CBR spoke with Boris Renski, co-founder of Mirantis about the challenges facing OpenStack and how operating as an independent company means it can offer what the customer wants, rather than just its own solution.
James Nunns spoke with Boris Renski as a follow up to the 10 most powerful OpenStack companies, which had placed his company at number seven.
Mirantis, which only offers OpenStack is competing against Red Hat and HP which Renski says offers: "An opinionated integrated stack that primarily consists of technology that they have in their portfolio."
Both Red Hat and HP have their own solutions to offer within OpenStack, for Renski, Red Hat’s is: "This glued together stack of Red Hat technologies."
Mirantis operates by only offering what the customer wants, it doesn’t compete with storage, networking or virtualisation vendors’ or PaaS vendors.
"What we do is, instead of investing in integrating with all these technologies, we integrate with what is most in demand by OpenStack adopters today."
While this appeases customers who want the most popular or talked about solution, it doesn’t necessarily mean it is the best available, there is a reason why customers pick and choose what suits them best rather than just what is most popular.
Red Hat pushes its OpenShift onto customers as it has an interested in seeing it deployed, but Renski points out: "OpenShift hasn’t really gained much traction, it’s plagued with lack of adoption." So Mirantis opted to integrate with Cloud Foundry.
"Cloud foundry has a much bigger market share and much broader adoption than OpenShift in the market. So instead of spending effort integrating it we integrated Cloud Foundry."
The company is using this policy throughout the stack but faces a number of challenges due to its size and how it competes with the likes of HP and Red Hat.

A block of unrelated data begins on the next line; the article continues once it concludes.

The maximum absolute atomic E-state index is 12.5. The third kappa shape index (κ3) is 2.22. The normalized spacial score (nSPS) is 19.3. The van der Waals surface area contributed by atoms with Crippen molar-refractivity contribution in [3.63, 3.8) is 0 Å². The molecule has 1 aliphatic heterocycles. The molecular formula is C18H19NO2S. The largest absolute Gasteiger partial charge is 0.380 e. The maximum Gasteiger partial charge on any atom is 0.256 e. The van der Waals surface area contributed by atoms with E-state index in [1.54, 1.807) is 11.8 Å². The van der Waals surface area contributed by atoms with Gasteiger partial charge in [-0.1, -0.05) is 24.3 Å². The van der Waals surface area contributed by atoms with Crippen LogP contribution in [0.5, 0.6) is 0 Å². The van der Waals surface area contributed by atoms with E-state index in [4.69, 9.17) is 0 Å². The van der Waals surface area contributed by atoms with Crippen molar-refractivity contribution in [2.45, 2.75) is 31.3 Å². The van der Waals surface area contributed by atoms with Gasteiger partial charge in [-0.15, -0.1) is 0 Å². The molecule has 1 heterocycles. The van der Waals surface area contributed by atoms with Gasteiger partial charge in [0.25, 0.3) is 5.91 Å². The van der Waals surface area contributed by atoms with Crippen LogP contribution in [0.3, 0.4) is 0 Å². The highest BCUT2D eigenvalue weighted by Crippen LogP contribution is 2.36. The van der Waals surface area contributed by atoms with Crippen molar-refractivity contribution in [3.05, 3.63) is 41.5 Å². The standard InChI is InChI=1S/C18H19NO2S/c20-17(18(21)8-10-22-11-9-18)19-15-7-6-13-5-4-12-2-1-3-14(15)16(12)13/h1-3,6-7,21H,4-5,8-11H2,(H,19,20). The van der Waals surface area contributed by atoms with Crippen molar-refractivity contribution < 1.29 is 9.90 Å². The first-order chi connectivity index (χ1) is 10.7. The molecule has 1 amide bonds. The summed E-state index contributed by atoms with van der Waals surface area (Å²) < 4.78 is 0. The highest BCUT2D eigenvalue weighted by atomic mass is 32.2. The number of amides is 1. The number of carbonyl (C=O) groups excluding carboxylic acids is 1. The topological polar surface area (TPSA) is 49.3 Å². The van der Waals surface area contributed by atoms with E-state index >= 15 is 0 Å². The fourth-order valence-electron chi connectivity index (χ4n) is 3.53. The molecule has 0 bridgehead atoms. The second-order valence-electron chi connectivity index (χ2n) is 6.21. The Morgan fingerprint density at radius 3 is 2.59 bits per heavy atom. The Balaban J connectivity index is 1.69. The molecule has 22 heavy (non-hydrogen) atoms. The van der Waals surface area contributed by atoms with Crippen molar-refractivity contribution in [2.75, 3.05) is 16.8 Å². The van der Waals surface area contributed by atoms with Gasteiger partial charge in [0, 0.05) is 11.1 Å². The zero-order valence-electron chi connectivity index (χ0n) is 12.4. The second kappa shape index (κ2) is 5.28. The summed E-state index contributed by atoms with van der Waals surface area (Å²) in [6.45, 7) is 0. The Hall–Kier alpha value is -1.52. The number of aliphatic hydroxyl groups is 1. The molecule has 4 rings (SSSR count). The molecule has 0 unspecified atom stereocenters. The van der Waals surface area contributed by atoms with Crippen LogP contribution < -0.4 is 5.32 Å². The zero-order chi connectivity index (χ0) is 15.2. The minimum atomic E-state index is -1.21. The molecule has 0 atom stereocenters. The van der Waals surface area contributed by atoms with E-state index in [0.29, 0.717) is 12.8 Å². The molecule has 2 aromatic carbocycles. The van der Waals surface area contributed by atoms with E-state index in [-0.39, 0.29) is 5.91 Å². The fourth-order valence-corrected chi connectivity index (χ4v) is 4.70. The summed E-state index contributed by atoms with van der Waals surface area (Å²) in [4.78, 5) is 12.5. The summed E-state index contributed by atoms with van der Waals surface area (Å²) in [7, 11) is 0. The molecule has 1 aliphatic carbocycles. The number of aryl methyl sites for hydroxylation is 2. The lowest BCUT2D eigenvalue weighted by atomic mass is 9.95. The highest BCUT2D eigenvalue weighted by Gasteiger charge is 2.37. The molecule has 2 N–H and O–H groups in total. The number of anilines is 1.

Renski says that, "You compete not on technology differentiation – you compete on scale and process. We have 750 people but Red Hat has 6,000 and HP 100,000. Their scale is much bigger and although their process might go un-optimised because they are bigger and bulkier, their scale is much bigger."
Mirantis then has to effectively give away countries in what he calls an Open Stack ‘land grab’. HP for example has global scale so can push this technology everywhere around the world, Mirantis is forced to focus on a much smaller scale.
Size is clearly an issue for the company and it will be something which customers are aware of. Why go to Mirantis to deploy OpenStack when you can pick and choose from a vendor like HP or Red Hat which has much greater power to integrate with a wider range of solutions than Mirantis.
The increased adoption of OpenStack has seen vendor politics reduced: "Customer adoption created a counter balance to vendor politics, so the more customer adoption there is the less vendor politics there is."
If a customer wants to use Red Hat but wants EMC storage, then it is forced by the customer to solve the problem at the code level, the same applies to all.
"Red Hat, us, HP, we all had to stop battling for who could plug in their solution better, we are much more concerned with how to make OpenStack work well at the customer side."
Despite solving this problem, some others still remain with a lack of skills which is hurting adoption and causing the solution to be more expensive than it should be.
"There is an enormous demand for OpenStack skills and there are not enough skills out there in the market."
This he blames on OpenStack being a fairly new technology and is something that the company is working on with 10 classes a week training a thousand students. He expects that this solution will solve itself in time, however, if it isn’t solved soon then adoption will be hurt.
Cloud technologies aren’t alone in having a skills gap, take Hadoop for example in the Big Data world. While training is one way to ease the problem, it is something that takes time to become fully knowledgeable. In the meantime, the technology needs to be simplified and companies such as Mirantis need to provide the tools to do it.
"In a couple of years the situation will get a lot better because the whole open cloud market is consolidated around OpenStack, said Renski. In those ‘couple of years’ though the problem remains and in the meantime OpenStack becomes a less appealing option.
"People are no longer wasting their time learning Eucalyptus or CloudStack, everybody who wants to be in an open cloud are in and learning OpenStack."
One final area that Renski expects to solve itself is those companies that claim to be OpenStack but don’t contribute: "I would say that we are not very happy with some organisations that scream a lot about OpenStack, but do not contribute anything back to the community."
In the end, he expects that those companies: "Will end up shooting themselves in the foot in the long term."